Is a Spurned Turkey Looking Toward Moscow?

MOSCOW -- Under the leadership of the Justice and Development Party, Turkey has been drifting eastward in recent years -- but not toward the Islamic world. Instead, disputes with European countries over Cyprus and other barriers to Turkey's entry into the European Union, as well as continuing differences between Ankara and Washington over U.S. policy in Iraq, have helped launch a de facto Ankara-Moscow axis in Eurasia.

The last decade has seen a weakening of the factors that have traditionally tied Turkey to the West. Turkish leaders no longer believe they need NATO's support in an unlikely military confrontation with Moscow. They also no longer anticipate Turkey's imminent admission into the EU. Furthermore, the war in Iraq has substantially weakened Turkish-American security ties. In particular, Turkey's security establishment believes that U.S. policies have created an autonomous Kurdish region in northern Iraq. In the view of Turkish analysts, this development is stimulating Kurdish-linked separatism and terrorism in Turkey.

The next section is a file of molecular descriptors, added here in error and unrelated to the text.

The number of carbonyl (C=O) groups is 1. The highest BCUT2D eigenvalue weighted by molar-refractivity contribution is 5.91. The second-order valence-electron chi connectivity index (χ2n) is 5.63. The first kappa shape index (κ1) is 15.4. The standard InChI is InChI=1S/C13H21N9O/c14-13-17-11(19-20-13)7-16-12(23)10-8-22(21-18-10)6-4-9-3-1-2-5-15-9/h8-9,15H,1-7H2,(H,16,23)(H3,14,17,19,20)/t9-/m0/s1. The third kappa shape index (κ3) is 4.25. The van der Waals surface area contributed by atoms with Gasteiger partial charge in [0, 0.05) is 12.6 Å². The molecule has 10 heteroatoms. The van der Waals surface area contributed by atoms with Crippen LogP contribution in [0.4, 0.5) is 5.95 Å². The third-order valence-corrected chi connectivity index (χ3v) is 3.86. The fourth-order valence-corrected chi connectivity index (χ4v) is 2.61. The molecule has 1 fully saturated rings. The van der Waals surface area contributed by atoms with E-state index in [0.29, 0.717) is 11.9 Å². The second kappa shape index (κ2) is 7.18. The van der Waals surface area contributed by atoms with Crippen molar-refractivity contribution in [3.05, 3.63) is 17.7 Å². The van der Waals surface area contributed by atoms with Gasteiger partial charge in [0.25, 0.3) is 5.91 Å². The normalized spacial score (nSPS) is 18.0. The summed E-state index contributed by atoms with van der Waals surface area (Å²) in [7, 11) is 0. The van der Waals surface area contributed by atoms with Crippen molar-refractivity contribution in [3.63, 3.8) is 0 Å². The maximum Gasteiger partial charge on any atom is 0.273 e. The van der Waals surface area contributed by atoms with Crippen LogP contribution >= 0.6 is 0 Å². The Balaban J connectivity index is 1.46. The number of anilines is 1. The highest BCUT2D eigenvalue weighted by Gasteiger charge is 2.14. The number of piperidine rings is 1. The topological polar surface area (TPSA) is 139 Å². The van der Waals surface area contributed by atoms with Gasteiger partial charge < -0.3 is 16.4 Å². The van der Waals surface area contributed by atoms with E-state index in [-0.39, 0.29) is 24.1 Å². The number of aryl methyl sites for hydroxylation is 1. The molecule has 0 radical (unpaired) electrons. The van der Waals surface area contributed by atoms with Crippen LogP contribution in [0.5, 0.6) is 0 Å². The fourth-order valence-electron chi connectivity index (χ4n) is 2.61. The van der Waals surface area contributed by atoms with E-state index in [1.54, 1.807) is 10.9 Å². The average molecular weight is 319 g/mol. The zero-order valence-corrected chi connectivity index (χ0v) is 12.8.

In contrast to Turkey's worsening relations with Europe and America, ties between Ankara and Moscow have noticeably strengthened in recent years. Bilateral commerce and investment have soared due to Russia's role as Turkey's major energy supplier, the millions of Russian tourists who visit Turkey, and the extensive involvement of Turkish contractors in several sectors of the Russian economy, especially construction. With an annual volume of $15 billion, Russia has become Turkey's second-largest trading partner, ranking behind only the EU.

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